by Jeremy Williams
Our Wildlife Tracking Apprenticeship runs for ten weekends September through June and is exclusively focused on studying wildlife track & sign and trailing. Here’s a few highlights from our latest outing to central Washington's shrub-steppe habitats in the Columbia Plateau.
We spent a whole day at the Columbia National Wildlife Refuge, a breathtakingly beautiful sanctuary for native and migratory animals. Here John, Sam and Pete can be seen searching the shores of Soda Lake for interesting tracks.
The tracking apprenticeship goes in depth on track identification and behavior interpretation. Here Rachel and Kristian try to puzzle out a Great Blue Heron (Ardea herodias) trail along the water’s edge.
The trail intersected that of a frog, who apparently suffered a premature demise at the beak of our heron friend!
We also found a beautiful clear American Mink (Neovison vison) trail paralleling the shore. Mink are a common inhabitant of riparian and fresh water aquatic habitats in Washington State. The Mink was using both a 2x2 and 3x4 lope, both gaits typically used my members of the Weasel Family (Mustelidae).
The tracking apprentices ended up picking up a fresh Mule Deer (Odocoileus hemionus) trail leading away from the water. We took turns following the tracks as they led us up into the dry grasslands above.
Among the rocks near our deer trail we discovered a North American Porcupine (Erethizon dorsatum) den! Here the group poses with our discovery. Finding animal dens is a special experience, it gave us a glimpse into the day to day life of this amazing American mammal.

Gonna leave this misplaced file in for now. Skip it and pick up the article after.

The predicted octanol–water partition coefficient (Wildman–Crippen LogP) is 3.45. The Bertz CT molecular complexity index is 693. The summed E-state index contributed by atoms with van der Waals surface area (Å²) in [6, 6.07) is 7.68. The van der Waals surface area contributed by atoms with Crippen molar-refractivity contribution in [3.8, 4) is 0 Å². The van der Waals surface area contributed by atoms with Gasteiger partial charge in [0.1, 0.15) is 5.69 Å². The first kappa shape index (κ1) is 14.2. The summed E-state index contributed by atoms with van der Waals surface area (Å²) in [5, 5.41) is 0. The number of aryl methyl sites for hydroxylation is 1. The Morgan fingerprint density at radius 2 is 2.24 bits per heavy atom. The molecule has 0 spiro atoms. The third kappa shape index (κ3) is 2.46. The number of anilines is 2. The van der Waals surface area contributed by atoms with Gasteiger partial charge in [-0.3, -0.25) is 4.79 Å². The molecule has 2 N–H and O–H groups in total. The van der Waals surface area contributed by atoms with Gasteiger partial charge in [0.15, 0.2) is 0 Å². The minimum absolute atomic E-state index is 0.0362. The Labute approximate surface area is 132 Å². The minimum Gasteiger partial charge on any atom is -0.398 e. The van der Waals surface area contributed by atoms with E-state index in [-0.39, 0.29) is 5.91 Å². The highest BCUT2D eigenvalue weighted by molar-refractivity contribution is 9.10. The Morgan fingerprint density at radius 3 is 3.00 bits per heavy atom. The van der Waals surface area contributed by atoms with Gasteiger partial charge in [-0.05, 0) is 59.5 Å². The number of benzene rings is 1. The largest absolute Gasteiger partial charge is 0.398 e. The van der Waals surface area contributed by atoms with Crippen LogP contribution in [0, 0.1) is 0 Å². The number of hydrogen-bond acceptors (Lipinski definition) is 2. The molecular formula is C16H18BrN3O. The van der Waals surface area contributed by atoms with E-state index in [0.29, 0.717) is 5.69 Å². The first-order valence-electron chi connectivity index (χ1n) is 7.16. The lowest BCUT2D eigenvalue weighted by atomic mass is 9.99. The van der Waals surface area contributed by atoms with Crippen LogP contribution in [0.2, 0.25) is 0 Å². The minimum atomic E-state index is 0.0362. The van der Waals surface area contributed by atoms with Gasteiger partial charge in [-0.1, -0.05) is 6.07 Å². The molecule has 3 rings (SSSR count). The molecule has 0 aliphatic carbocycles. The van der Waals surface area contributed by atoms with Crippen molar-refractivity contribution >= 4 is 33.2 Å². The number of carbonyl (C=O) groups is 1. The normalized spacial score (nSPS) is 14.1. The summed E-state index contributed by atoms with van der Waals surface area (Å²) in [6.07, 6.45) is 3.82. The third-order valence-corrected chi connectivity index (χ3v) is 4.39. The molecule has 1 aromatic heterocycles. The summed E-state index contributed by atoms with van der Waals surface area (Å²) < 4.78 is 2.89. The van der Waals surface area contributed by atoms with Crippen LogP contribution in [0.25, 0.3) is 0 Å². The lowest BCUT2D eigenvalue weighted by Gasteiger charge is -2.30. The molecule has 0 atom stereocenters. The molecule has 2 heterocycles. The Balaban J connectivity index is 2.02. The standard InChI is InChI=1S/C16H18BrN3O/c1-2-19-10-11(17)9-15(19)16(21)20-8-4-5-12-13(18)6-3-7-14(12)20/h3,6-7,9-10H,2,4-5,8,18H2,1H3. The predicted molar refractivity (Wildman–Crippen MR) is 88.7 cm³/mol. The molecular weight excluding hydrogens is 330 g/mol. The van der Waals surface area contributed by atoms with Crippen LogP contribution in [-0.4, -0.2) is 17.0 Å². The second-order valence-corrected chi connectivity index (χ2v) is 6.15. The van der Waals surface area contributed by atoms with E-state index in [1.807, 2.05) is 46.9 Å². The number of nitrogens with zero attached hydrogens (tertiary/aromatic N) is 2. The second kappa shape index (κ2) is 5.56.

Here are a few signs the porcupine left for us in its den. A few quills and some scat. Contrary to popular belief, porcupines cannot fire their quills as projectile weapons at attackers. Porcupine scat is generally pellet shaped, but can also often be found in long connected strands of woody fibers and plant material.
Towards the end of our time at the refuge, we came across a Bobcat (Lynx rufus) in a cage hidden in a secluded sagebrush! We debated on what to do for this poor creature. We were not sure whether it was trapped legally as part of a conservation study or if it was trapped by poachers. We decided to go straight to the road and flagged down the first ranger truck we saw. The refuge biologist was called out and he informed us that no live trapping studies were going on in the park. He and a park employee opened up the cage while we were sent a safe distance away. We ended our outing grateful to be in the right place at the right time to help a denizen of the wild! It was a great example of wildlife tracking directly benefiting animals and ecosystems.
Learn about the The Wildlife Tracking Apprenticeship - discover the stories in animal tracks and sign! Become a wildlife tracker. Ten adventure-filled weekends.